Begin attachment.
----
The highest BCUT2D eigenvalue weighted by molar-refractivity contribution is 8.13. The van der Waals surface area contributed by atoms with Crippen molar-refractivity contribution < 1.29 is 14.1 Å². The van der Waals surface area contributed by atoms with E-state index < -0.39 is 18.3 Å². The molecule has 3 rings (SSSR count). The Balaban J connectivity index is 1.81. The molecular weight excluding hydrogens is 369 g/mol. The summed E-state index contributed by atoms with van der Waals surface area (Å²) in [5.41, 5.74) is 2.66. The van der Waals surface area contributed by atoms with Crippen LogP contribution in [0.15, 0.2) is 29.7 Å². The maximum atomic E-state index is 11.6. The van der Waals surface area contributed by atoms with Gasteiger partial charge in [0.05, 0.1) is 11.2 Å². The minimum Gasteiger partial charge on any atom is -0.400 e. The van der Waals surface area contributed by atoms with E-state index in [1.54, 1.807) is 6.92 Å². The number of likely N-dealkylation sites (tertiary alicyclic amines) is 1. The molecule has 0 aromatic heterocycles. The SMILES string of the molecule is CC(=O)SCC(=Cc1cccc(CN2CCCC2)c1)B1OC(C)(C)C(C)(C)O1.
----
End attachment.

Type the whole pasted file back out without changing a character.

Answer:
The highest BCUT2D eigenvalue weighted by molar-refractivity contribution is 8.13. The van der Waals surface area contributed by atoms with Crippen molar-refractivity contribution < 1.29 is 14.1 Å². The van der Waals surface area contributed by atoms with E-state index < -0.39 is 18.3 Å². The molecule has 3 rings (SSSR count). The Balaban J connectivity index is 1.81. The molecular weight excluding hydrogens is 369 g/mol. The summed E-state index contributed by atoms with van der Waals surface area (Å²) in [5.41, 5.74) is 2.66. The van der Waals surface area contributed by atoms with Crippen LogP contribution in [0.15, 0.2) is 29.7 Å². The maximum atomic E-state index is 11.6. The van der Waals surface area contributed by atoms with Gasteiger partial charge in [0.05, 0.1) is 11.2 Å². The minimum Gasteiger partial charge on any atom is -0.400 e. The van der Waals surface area contributed by atoms with E-state index in [1.54, 1.807) is 6.92 Å². The number of likely N-dealkylation sites (tertiary alicyclic amines) is 1. The molecule has 0 aromatic heterocycles. The SMILES string of the molecule is CC(=O)SCC(=Cc1cccc(CN2CCCC2)c1)B1OC(C)(C)C(C)(C)O1.